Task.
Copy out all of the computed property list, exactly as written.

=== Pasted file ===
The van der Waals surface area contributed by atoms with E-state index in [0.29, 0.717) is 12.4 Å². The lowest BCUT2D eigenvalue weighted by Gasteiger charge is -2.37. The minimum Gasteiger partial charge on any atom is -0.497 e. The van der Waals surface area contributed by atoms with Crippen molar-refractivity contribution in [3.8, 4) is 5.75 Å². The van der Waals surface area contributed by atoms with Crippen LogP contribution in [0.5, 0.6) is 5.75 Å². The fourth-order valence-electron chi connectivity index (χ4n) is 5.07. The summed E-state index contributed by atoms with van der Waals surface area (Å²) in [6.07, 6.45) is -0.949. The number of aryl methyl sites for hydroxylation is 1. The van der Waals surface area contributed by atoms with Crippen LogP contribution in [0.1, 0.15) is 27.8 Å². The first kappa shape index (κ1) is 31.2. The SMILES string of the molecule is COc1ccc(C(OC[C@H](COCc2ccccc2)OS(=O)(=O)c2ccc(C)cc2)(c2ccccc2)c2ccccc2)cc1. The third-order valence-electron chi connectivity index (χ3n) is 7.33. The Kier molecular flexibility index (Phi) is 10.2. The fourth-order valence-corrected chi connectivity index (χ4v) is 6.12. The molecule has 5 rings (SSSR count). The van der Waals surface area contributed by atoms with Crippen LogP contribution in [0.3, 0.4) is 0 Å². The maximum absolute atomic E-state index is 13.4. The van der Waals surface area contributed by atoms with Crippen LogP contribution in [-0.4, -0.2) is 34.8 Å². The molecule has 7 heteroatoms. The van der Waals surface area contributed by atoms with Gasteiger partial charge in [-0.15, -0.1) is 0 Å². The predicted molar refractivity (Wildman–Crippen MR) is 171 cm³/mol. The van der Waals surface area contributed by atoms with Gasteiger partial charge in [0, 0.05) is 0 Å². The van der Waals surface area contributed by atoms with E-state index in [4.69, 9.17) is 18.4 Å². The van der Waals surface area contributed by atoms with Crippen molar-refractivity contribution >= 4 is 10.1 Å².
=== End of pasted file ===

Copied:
The van der Waals surface area contributed by atoms with E-state index in [0.29, 0.717) is 12.4 Å². The lowest BCUT2D eigenvalue weighted by Gasteiger charge is -2.37. The minimum Gasteiger partial charge on any atom is -0.497 e. The van der Waals surface area contributed by atoms with Crippen molar-refractivity contribution in [3.8, 4) is 5.75 Å². The van der Waals surface area contributed by atoms with Crippen LogP contribution in [0.5, 0.6) is 5.75 Å². The fourth-order valence-electron chi connectivity index (χ4n) is 5.07. The summed E-state index contributed by atoms with van der Waals surface area (Å²) in [6.07, 6.45) is -0.949. The number of aryl methyl sites for hydroxylation is 1. The van der Waals surface area contributed by atoms with Crippen LogP contribution in [0.1, 0.15) is 27.8 Å². The first kappa shape index (κ1) is 31.2. The SMILES string of the molecule is COc1ccc(C(OC[C@H](COCc2ccccc2)OS(=O)(=O)c2ccc(C)cc2)(c2ccccc2)c2ccccc2)cc1. The third-order valence-electron chi connectivity index (χ3n) is 7.33. The Kier molecular flexibility index (Phi) is 10.2. The fourth-order valence-corrected chi connectivity index (χ4v) is 6.12. The molecule has 5 rings (SSSR count). The van der Waals surface area contributed by atoms with Crippen LogP contribution in [0.3, 0.4) is 0 Å². The maximum absolute atomic E-state index is 13.4. The van der Waals surface area contributed by atoms with Crippen LogP contribution in [-0.4, -0.2) is 34.8 Å². The molecule has 7 heteroatoms. The van der Waals surface area contributed by atoms with Gasteiger partial charge in [-0.15, -0.1) is 0 Å². The predicted molar refractivity (Wildman–Crippen MR) is 171 cm³/mol. The van der Waals surface area contributed by atoms with Gasteiger partial charge in [0, 0.05) is 0 Å². The van der Waals surface area contributed by atoms with E-state index in [4.69, 9.17) is 18.4 Å². The van der Waals surface area contributed by atoms with Crippen molar-refractivity contribution >= 4 is 10.1 Å².